The second episode of Watchmen wastes no time in tying in the opening of the premiere and the 1921 Tulsa Race Massacre (a real-life event) with the heroes and villains of this series.
In the opening minutes of the Watchmen season premiere, the episode replayed a look at what really happened in Tulsa, Oklahoma, almost 100 years ago. At the end of that, a young boy survived the attacks and set off with the instructions to watch over a surviving baby from the event.
Last week, the episode ended with kindly police chief Judd Crawford dying by lynching with only one elderly black man in a wheelchair by the hanging.
So, who was this elderly man, portrayed by the impeccable Louis Gossett Jr.?
This week’s episode opens with another flashback in history where black soldiers are battling against the Germans in World War I while pamphlets rain down on them, written by a German leader who reminds them that they are unappreciated by the white men that give them orders.
One of those pamphlets is what the note to watch after the boy that was given to the surviving child of the race riots was written on.
Yes, the elderly man who is now taking full credit for lynching Chief Judd Crawford is that young boy from the opening of the premiere episode. Furthermore, as this episode reveals by the end, he is also the grandfather of Angela (Regina King).
That is the reveal that ties this entire episode together.
There are a lot more race issues involved here, which should make people complaining that the show is too political (because they have no idea what the original comics were really about).
The Redford-ations that was mentioned last week was not just to help those police officers and their families who were massacred on Christmas Eve that started the entire idea of police wearing masks for their own safety. It also helped those who were hurt in the past, such as those in the 1921 Tulsa Race Massacre that the real-world United States chose to ignore.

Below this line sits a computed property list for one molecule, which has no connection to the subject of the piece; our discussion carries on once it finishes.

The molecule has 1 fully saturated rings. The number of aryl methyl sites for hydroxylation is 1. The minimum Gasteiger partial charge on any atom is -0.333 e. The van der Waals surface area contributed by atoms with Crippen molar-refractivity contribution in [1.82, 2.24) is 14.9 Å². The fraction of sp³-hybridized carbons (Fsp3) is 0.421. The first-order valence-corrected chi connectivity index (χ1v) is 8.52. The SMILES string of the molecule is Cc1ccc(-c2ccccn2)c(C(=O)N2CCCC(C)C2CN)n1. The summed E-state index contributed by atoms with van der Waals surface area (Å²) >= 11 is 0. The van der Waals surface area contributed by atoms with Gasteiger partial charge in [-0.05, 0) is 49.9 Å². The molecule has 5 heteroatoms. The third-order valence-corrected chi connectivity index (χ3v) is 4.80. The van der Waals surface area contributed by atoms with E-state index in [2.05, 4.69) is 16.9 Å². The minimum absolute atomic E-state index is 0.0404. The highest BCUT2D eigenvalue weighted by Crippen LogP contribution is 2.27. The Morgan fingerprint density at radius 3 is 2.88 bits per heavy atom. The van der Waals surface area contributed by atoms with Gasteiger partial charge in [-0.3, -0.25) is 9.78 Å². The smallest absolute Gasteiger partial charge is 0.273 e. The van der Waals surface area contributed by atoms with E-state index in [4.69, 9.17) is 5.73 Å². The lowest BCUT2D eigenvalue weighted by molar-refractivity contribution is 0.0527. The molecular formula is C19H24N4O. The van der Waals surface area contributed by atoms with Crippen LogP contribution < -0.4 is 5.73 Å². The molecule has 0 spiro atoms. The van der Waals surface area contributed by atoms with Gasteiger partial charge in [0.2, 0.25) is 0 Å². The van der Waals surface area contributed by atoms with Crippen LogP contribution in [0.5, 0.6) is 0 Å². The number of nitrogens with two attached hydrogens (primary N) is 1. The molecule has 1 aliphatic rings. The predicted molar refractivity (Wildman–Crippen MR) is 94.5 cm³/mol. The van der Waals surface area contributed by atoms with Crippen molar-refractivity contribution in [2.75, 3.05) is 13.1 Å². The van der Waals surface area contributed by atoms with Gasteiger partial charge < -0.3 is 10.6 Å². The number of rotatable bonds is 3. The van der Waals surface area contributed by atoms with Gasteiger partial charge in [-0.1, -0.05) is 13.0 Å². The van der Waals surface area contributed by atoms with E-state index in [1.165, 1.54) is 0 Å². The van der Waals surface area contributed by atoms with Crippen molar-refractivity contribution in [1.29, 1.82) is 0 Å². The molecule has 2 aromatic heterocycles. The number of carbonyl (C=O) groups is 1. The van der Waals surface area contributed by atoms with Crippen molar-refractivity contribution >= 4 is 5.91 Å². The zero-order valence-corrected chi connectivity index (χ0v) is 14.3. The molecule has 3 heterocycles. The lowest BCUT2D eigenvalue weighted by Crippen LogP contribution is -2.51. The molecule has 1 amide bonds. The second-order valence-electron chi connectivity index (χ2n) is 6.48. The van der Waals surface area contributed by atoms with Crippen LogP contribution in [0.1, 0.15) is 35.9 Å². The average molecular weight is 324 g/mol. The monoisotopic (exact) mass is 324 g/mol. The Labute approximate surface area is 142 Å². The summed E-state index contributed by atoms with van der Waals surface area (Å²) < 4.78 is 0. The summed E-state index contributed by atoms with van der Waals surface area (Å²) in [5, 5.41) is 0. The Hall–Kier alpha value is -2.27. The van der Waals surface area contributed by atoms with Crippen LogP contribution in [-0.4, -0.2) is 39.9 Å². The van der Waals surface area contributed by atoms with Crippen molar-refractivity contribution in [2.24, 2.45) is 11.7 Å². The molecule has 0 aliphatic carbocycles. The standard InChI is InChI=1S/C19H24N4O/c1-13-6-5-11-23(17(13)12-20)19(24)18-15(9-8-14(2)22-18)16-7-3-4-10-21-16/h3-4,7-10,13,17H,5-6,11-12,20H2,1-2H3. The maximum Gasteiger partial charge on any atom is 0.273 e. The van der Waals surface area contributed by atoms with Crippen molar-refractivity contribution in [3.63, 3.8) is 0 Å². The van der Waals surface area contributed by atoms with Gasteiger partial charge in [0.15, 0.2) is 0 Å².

When Angela wants to find out who the old man is, she takes his DNA to the museum set up to show the horrors of the 1921 Tulsa Race Massacre. On the way in, she passes some white protestors who have signs that say things like “You already got a sorry, now you want a handout.”
As if sorry is ever good enough. But that is what the mystery of Watchmen seems to be leading to.
See, Angela was told that there are skeletons in Chief Crawford’s closet so she takes it literally and finds a Ku Klux Klan outfit in his closet. This is more of a shock to her than when she finds out that the old man is her grandfather, Will Reeves.
The police themselves prove no better, as, without Judd there to lead them, they go on the offensive in a move that even Angela frowns upon when they head out to Nixonville and attack and arrest everyone there in an attempt to find the murderer and get some revenge for the attacks.
The police here are no worse than the white supremacists, although that might be the entire plan. This could be causing a giant civil war between the racists and the police. Could Will really be behind it all?
That might be the case when a ship at the end of the episode drops a giant magnet on Angela’s car after she arrests Will and flies him away as she looks on in shock.
So, who is behind all this? It would be no surprise to learn that the Lord of the Manor (Jeremy Irons) is the man pulling the strings once again.
He has a crazy moment in this episode where he finally puts on his great play, The Watchmaker’s Son, where it was exactly what we thought it was about last week. Yes, it was about the birth of Doctor Manhattan, a watchmaker’s son who was involved in a terrible accident that gave him his powers.
As a matter of fact, when he had the play put on for him, he burned his servant, Mr. Philips, alive to finish the play. That is when, as expected, we learned that these characters are all apparently clones (not robots, as they actually can burn to a crisp). There are many different versions of Mr. Phillips and Ms. Crookshanks in the service of the man who can only by Ozymandias.
Watchmen is an interesting puzzle that is playing much like the original comic book story. As with the original comics, it is a look at the political landscape and the separation of two groups with a murder to possibly tie them together in the end.
Watchmen proves in the second episode that it shares DNA with the source material that only the blind and ignorant will miss.
Watchmen airs on HBO on Sunday nights at 9:00-10:00 p.m. ET/PT.